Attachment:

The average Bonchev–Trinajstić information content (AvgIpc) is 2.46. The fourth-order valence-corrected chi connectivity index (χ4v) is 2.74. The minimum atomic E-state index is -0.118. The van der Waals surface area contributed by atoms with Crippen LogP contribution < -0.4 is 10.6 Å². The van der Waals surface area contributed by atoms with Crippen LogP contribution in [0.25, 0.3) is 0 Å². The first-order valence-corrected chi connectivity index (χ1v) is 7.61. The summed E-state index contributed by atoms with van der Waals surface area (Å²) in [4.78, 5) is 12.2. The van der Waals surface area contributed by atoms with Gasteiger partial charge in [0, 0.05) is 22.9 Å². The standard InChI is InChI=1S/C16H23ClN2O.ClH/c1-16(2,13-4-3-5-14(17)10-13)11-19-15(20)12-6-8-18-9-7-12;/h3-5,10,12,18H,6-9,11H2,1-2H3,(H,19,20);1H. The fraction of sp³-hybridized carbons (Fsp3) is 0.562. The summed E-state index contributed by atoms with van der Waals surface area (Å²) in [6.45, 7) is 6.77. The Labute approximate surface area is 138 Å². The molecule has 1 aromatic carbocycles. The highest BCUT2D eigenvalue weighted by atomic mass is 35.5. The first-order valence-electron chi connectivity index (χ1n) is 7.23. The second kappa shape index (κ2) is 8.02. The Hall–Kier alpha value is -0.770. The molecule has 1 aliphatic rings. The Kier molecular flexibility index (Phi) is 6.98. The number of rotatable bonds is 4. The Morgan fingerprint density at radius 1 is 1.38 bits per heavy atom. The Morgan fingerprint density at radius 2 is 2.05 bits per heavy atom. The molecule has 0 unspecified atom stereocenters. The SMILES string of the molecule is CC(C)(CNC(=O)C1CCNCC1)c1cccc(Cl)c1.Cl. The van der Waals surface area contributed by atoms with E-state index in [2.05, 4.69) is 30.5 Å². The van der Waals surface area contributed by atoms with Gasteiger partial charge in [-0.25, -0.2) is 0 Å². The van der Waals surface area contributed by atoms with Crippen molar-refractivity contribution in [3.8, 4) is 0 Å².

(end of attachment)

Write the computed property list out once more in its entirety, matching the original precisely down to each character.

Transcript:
The average Bonchev–Trinajstić information content (AvgIpc) is 2.46. The fourth-order valence-corrected chi connectivity index (χ4v) is 2.74. The minimum atomic E-state index is -0.118. The van der Waals surface area contributed by atoms with Crippen LogP contribution < -0.4 is 10.6 Å². The van der Waals surface area contributed by atoms with Crippen LogP contribution in [0.25, 0.3) is 0 Å². The first-order valence-corrected chi connectivity index (χ1v) is 7.61. The summed E-state index contributed by atoms with van der Waals surface area (Å²) in [4.78, 5) is 12.2. The van der Waals surface area contributed by atoms with Gasteiger partial charge in [0, 0.05) is 22.9 Å². The standard InChI is InChI=1S/C16H23ClN2O.ClH/c1-16(2,13-4-3-5-14(17)10-13)11-19-15(20)12-6-8-18-9-7-12;/h3-5,10,12,18H,6-9,11H2,1-2H3,(H,19,20);1H. The fraction of sp³-hybridized carbons (Fsp3) is 0.562. The summed E-state index contributed by atoms with van der Waals surface area (Å²) in [6.45, 7) is 6.77. The Labute approximate surface area is 138 Å². The molecule has 1 aromatic carbocycles. The highest BCUT2D eigenvalue weighted by atomic mass is 35.5. The first-order valence-electron chi connectivity index (χ1n) is 7.23. The second kappa shape index (κ2) is 8.02. The Hall–Kier alpha value is -0.770. The molecule has 1 aliphatic rings. The Kier molecular flexibility index (Phi) is 6.98. The number of rotatable bonds is 4. The Morgan fingerprint density at radius 1 is 1.38 bits per heavy atom. The Morgan fingerprint density at radius 2 is 2.05 bits per heavy atom. The molecule has 0 unspecified atom stereocenters. The SMILES string of the molecule is CC(C)(CNC(=O)C1CCNCC1)c1cccc(Cl)c1.Cl. The van der Waals surface area contributed by atoms with E-state index in [2.05, 4.69) is 30.5 Å². The van der Waals surface area contributed by atoms with Gasteiger partial charge in [-0.25, -0.2) is 0 Å². The van der Waals surface area contributed by atoms with Crippen molar-refractivity contribution in [3.8, 4) is 0 Å².